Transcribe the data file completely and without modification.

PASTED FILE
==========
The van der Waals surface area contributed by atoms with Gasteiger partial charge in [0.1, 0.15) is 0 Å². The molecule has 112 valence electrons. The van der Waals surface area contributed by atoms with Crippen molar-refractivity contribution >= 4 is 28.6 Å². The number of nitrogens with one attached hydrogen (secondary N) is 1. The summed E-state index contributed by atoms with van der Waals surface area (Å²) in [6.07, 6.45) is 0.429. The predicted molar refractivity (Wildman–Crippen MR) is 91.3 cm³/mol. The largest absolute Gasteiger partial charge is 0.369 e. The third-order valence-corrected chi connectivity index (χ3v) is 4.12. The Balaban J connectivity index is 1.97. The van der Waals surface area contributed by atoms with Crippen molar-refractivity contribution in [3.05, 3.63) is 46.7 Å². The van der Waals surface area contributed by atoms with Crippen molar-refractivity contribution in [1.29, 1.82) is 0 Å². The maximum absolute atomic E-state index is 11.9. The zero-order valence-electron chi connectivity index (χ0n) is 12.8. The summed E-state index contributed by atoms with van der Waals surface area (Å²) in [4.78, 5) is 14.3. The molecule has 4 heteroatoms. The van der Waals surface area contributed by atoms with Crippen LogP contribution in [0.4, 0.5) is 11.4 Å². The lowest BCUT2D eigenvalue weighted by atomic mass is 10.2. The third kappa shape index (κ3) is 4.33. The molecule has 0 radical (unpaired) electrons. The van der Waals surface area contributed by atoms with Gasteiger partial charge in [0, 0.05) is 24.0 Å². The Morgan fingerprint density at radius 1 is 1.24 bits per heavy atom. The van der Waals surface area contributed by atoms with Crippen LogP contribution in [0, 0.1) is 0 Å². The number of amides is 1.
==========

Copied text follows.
The van der Waals surface area contributed by atoms with Gasteiger partial charge in [0.1, 0.15) is 0 Å². The molecule has 112 valence electrons. The van der Waals surface area contributed by atoms with Crippen molar-refractivity contribution >= 4 is 28.6 Å². The number of nitrogens with one attached hydrogen (secondary N) is 1. The summed E-state index contributed by atoms with van der Waals surface area (Å²) in [6.07, 6.45) is 0.429. The predicted molar refractivity (Wildman–Crippen MR) is 91.3 cm³/mol. The largest absolute Gasteiger partial charge is 0.369 e. The third-order valence-corrected chi connectivity index (χ3v) is 4.12. The Balaban J connectivity index is 1.97. The van der Waals surface area contributed by atoms with Crippen molar-refractivity contribution in [3.05, 3.63) is 46.7 Å². The van der Waals surface area contributed by atoms with Crippen molar-refractivity contribution in [1.29, 1.82) is 0 Å². The maximum absolute atomic E-state index is 11.9. The zero-order valence-electron chi connectivity index (χ0n) is 12.8. The summed E-state index contributed by atoms with van der Waals surface area (Å²) in [4.78, 5) is 14.3. The molecule has 4 heteroatoms. The van der Waals surface area contributed by atoms with Crippen LogP contribution in [0.4, 0.5) is 11.4 Å². The lowest BCUT2D eigenvalue weighted by atomic mass is 10.2. The third kappa shape index (κ3) is 4.33. The molecule has 0 radical (unpaired) electrons. The van der Waals surface area contributed by atoms with Gasteiger partial charge in [0, 0.05) is 24.0 Å². The Morgan fingerprint density at radius 1 is 1.24 bits per heavy atom. The van der Waals surface area contributed by atoms with Crippen LogP contribution in [0, 0.1) is 0 Å². The number of amides is 1.